Women’s curling loses, but goes fighting
In Sunday’s game against Denmark at the Ice Cube Curling Center, Korea had a 2-1 lead after the fifth end, but Denmark scored two points in the sixth and three more in the seventh, putting the game out of reach.
“We did our best to make a good outcome in Sochi,” said the team’s captain, Kim Ji-sun, after the game. “But I think we learned many things here. We have to wait for another four years to compete in the Olympics, but we will be on the ice with improved skills. I think the loss on Sunday has ended our journey in Sochi, but that made us start to dream of Pyeongchang [the 2018 Winter Olympics].”
The Korean women’s team did manage to beat Japan in their debut game, and they took down Russia before soundly thumping the United States yesterday.
The five-woman team has had a rough road to Sochi. The national team launched only 12 years ago, playing a sport that is little known and respected in Korea.
Dwindling public support has discouraged the players. In 2008, most of the members of the Gyeonggi Province Curling Team quit playing. “It was frustrating to see them leaving,” said 36-year-old veteran Shin Mi-sung.
A year later, Jeong Yeong-seop, the team’s coach, started recruiting talented female curlers from across the country. He first approached Lee Seul-bee, who was about to end her career.
“Most of my [curling] teammates from high school left for college at that time,” Lee recalled. “But I couldn’t give up. Though I worked in a nursery school part time, I always dreamed of playing curling.” Lee, the lead of the national curling team, not only achieved her dream but has also emerged as an Internet celebrity, thanks to her great looks.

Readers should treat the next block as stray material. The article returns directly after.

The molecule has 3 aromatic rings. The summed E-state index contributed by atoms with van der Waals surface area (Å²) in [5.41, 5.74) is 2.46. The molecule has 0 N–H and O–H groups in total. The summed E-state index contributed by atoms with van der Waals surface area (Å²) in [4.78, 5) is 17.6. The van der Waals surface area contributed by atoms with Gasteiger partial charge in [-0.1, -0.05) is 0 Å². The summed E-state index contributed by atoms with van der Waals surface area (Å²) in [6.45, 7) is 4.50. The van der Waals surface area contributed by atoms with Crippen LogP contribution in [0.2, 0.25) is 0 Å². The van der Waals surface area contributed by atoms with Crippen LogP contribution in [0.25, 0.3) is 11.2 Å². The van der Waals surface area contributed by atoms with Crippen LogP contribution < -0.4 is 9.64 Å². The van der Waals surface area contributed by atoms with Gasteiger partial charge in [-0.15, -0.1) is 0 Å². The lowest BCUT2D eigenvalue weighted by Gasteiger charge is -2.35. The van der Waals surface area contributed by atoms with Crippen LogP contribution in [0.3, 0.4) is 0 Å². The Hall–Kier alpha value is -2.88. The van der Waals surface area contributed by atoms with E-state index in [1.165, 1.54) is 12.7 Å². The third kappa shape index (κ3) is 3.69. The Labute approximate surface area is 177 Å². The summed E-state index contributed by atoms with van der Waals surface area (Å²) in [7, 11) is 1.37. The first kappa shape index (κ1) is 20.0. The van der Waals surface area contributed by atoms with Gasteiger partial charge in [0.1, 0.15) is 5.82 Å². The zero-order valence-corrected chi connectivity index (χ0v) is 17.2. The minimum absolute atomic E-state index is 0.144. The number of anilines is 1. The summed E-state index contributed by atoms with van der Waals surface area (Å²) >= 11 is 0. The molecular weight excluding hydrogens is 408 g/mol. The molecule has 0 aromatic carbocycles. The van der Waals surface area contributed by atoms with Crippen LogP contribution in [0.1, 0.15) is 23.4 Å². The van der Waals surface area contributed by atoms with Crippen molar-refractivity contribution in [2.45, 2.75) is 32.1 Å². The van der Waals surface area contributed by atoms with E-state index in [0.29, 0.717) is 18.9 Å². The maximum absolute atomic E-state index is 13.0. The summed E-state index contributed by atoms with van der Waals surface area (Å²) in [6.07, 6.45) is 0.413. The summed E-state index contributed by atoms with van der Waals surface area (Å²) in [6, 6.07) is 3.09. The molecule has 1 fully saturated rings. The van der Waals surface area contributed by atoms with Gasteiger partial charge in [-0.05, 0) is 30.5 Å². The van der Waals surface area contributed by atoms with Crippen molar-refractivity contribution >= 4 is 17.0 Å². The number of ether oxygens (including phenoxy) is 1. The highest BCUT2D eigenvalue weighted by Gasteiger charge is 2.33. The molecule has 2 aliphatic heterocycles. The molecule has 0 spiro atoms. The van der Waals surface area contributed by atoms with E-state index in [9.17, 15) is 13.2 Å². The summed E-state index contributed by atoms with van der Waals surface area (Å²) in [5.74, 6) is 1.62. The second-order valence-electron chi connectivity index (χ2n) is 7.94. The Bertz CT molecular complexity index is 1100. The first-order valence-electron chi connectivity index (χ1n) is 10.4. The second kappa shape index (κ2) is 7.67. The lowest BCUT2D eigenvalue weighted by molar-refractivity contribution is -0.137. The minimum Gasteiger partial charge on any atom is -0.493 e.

Jeong also recruited Gim Un-chi, Um Min-ji and Kim Ji-sun. Kim, who plays skip, married a member of the Chinese national curling team, Xu Xiaoming, last year.
Although they finally formed a team, more obstacles were waiting for them.
As the country did not expect the curling team to win a medal in the Olympics, they were not able to practise at the Taereung training center, where national-level athletes prepare for the Games. Instead, they had to stay in the nearest motel, eating cheap take-out.
But their efforts finally paid off. At the Ford World Women’s Curling Championship in March 2012, the women’s team not only succeeded in advancing to the playoffs for the first time but also made it to the semifinals, surprising many analysts and fans.
In November, the team won the Pacific-Asia Curling Championship in Shanghai, followed by the silver medal in the Winter Universiade, held in Trentino, Italy.
Such outcomes could not be replicated in Sochi, but Kim said she thinks this is just a beginning. “I think we are the very beginning of Korea’s curling history,” she said. “We will respond to the nation’s expectations in Pyeongchang and we will never stop working hard to accomplish that goal.”
BY KWON SANG-SOO, KIM HEE-EUN [email@example.com]
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